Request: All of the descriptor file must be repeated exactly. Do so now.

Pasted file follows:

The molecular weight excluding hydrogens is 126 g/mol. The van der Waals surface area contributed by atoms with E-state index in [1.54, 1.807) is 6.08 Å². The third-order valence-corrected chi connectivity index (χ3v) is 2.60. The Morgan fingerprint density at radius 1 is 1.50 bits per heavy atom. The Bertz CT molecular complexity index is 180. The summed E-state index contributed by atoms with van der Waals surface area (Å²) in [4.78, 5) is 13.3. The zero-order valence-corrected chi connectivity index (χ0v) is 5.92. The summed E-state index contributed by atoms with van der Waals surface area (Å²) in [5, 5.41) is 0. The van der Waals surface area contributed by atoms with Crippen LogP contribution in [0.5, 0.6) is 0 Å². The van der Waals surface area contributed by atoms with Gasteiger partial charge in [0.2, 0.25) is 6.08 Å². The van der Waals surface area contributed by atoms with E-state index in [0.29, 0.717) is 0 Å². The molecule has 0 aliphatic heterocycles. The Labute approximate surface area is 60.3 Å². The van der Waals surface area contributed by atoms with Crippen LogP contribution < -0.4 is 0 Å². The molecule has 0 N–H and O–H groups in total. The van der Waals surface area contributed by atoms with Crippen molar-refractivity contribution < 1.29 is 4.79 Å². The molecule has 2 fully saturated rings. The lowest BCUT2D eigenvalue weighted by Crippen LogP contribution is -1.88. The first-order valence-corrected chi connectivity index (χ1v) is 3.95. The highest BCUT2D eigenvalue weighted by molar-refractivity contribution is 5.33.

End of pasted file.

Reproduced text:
The molecular weight excluding hydrogens is 126 g/mol. The van der Waals surface area contributed by atoms with E-state index in [1.54, 1.807) is 6.08 Å². The third-order valence-corrected chi connectivity index (χ3v) is 2.60. The Morgan fingerprint density at radius 1 is 1.50 bits per heavy atom. The Bertz CT molecular complexity index is 180. The summed E-state index contributed by atoms with van der Waals surface area (Å²) in [4.78, 5) is 13.3. The zero-order valence-corrected chi connectivity index (χ0v) is 5.92. The summed E-state index contributed by atoms with van der Waals surface area (Å²) in [5, 5.41) is 0. The van der Waals surface area contributed by atoms with Crippen LogP contribution in [0.5, 0.6) is 0 Å². The van der Waals surface area contributed by atoms with Gasteiger partial charge in [0.2, 0.25) is 6.08 Å². The van der Waals surface area contributed by atoms with E-state index in [0.29, 0.717) is 0 Å². The molecule has 0 aliphatic heterocycles. The Labute approximate surface area is 60.3 Å². The van der Waals surface area contributed by atoms with Crippen LogP contribution < -0.4 is 0 Å². The molecule has 0 N–H and O–H groups in total. The van der Waals surface area contributed by atoms with Crippen molar-refractivity contribution < 1.29 is 4.79 Å². The molecule has 2 fully saturated rings. The lowest BCUT2D eigenvalue weighted by Crippen LogP contribution is -1.88. The first-order valence-corrected chi connectivity index (χ1v) is 3.95. The highest BCUT2D eigenvalue weighted by molar-refractivity contribution is 5.33.